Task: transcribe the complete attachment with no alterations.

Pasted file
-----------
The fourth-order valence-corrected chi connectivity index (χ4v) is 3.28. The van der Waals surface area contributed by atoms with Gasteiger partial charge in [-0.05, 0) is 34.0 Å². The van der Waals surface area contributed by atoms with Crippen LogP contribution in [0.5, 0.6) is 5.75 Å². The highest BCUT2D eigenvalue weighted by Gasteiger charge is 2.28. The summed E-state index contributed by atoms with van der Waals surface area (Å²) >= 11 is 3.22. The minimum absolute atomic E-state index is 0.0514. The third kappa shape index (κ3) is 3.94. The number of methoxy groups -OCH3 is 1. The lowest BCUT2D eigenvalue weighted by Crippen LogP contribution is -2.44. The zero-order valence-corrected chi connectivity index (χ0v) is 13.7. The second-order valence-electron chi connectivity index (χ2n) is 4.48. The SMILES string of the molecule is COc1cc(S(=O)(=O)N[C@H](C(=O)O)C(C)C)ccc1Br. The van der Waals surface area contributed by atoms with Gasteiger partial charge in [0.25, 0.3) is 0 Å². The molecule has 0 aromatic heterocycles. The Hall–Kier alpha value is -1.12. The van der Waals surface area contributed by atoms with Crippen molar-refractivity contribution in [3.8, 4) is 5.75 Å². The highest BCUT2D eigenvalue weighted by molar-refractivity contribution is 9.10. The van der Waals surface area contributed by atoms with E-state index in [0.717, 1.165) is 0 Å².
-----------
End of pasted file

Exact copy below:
The fourth-order valence-corrected chi connectivity index (χ4v) is 3.28. The van der Waals surface area contributed by atoms with Gasteiger partial charge in [-0.05, 0) is 34.0 Å². The van der Waals surface area contributed by atoms with Crippen LogP contribution in [0.5, 0.6) is 5.75 Å². The highest BCUT2D eigenvalue weighted by Gasteiger charge is 2.28. The summed E-state index contributed by atoms with van der Waals surface area (Å²) >= 11 is 3.22. The minimum absolute atomic E-state index is 0.0514. The third kappa shape index (κ3) is 3.94. The number of methoxy groups -OCH3 is 1. The lowest BCUT2D eigenvalue weighted by Crippen LogP contribution is -2.44. The zero-order valence-corrected chi connectivity index (χ0v) is 13.7. The second-order valence-electron chi connectivity index (χ2n) is 4.48. The SMILES string of the molecule is COc1cc(S(=O)(=O)N[C@H](C(=O)O)C(C)C)ccc1Br. The van der Waals surface area contributed by atoms with Gasteiger partial charge in [0.25, 0.3) is 0 Å². The molecule has 0 aromatic heterocycles. The Hall–Kier alpha value is -1.12. The van der Waals surface area contributed by atoms with Crippen molar-refractivity contribution in [3.8, 4) is 5.75 Å². The highest BCUT2D eigenvalue weighted by molar-refractivity contribution is 9.10. The van der Waals surface area contributed by atoms with E-state index in [0.717, 1.165) is 0 Å².